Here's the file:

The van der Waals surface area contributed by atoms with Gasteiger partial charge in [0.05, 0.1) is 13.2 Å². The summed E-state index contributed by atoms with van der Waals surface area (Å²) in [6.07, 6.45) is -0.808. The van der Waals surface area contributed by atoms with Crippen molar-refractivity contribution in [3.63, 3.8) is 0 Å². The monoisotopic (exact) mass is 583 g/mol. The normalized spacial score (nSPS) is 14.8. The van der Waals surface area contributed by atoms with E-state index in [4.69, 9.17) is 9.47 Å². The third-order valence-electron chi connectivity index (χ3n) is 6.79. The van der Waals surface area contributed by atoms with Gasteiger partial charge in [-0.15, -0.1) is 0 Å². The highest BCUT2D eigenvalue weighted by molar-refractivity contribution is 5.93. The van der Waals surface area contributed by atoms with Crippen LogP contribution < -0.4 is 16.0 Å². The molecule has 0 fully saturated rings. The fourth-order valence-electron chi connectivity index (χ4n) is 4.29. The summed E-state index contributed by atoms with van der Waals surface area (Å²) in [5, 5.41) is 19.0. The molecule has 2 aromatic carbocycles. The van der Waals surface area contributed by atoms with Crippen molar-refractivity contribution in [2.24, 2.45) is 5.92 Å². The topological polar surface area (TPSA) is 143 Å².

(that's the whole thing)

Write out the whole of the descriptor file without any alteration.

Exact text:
The van der Waals surface area contributed by atoms with Gasteiger partial charge in [0.05, 0.1) is 13.2 Å². The summed E-state index contributed by atoms with van der Waals surface area (Å²) in [6.07, 6.45) is -0.808. The van der Waals surface area contributed by atoms with Crippen molar-refractivity contribution in [3.63, 3.8) is 0 Å². The monoisotopic (exact) mass is 583 g/mol. The normalized spacial score (nSPS) is 14.8. The van der Waals surface area contributed by atoms with E-state index in [4.69, 9.17) is 9.47 Å². The third-order valence-electron chi connectivity index (χ3n) is 6.79. The van der Waals surface area contributed by atoms with Gasteiger partial charge in [-0.15, -0.1) is 0 Å². The highest BCUT2D eigenvalue weighted by molar-refractivity contribution is 5.93. The van der Waals surface area contributed by atoms with Crippen LogP contribution < -0.4 is 16.0 Å². The molecule has 0 fully saturated rings. The fourth-order valence-electron chi connectivity index (χ4n) is 4.29. The summed E-state index contributed by atoms with van der Waals surface area (Å²) in [5, 5.41) is 19.0. The molecule has 2 aromatic carbocycles. The van der Waals surface area contributed by atoms with Crippen molar-refractivity contribution in [2.24, 2.45) is 5.92 Å². The topological polar surface area (TPSA) is 143 Å².